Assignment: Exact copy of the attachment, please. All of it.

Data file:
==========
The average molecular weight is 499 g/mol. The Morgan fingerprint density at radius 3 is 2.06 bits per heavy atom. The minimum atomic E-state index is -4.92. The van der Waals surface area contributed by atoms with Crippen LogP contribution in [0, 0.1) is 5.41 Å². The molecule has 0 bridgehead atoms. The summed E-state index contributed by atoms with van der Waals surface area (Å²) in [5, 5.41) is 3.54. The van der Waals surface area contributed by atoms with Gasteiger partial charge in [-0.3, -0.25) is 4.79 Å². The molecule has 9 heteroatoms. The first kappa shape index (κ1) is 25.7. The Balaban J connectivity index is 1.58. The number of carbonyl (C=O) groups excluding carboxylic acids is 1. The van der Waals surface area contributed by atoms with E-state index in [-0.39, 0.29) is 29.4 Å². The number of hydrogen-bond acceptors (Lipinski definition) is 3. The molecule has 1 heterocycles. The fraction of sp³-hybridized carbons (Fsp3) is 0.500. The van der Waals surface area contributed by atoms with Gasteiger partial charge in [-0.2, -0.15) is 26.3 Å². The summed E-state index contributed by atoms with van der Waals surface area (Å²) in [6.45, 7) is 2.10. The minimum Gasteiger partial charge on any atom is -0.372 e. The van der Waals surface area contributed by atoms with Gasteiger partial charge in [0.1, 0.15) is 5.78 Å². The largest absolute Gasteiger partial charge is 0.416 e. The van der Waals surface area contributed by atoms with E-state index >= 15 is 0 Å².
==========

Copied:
The average molecular weight is 499 g/mol. The Morgan fingerprint density at radius 3 is 2.06 bits per heavy atom. The minimum atomic E-state index is -4.92. The van der Waals surface area contributed by atoms with Crippen LogP contribution in [0, 0.1) is 5.41 Å². The molecule has 0 bridgehead atoms. The summed E-state index contributed by atoms with van der Waals surface area (Å²) in [5, 5.41) is 3.54. The van der Waals surface area contributed by atoms with Gasteiger partial charge in [-0.3, -0.25) is 4.79 Å². The molecule has 9 heteroatoms. The first kappa shape index (κ1) is 25.7. The Balaban J connectivity index is 1.58. The number of carbonyl (C=O) groups excluding carboxylic acids is 1. The van der Waals surface area contributed by atoms with E-state index in [-0.39, 0.29) is 29.4 Å². The number of hydrogen-bond acceptors (Lipinski definition) is 3. The molecule has 1 heterocycles. The fraction of sp³-hybridized carbons (Fsp3) is 0.500. The van der Waals surface area contributed by atoms with Gasteiger partial charge in [-0.2, -0.15) is 26.3 Å². The summed E-state index contributed by atoms with van der Waals surface area (Å²) in [6.45, 7) is 2.10. The minimum Gasteiger partial charge on any atom is -0.372 e. The van der Waals surface area contributed by atoms with Gasteiger partial charge in [0.1, 0.15) is 5.78 Å². The largest absolute Gasteiger partial charge is 0.416 e. The van der Waals surface area contributed by atoms with E-state index >= 15 is 0 Å².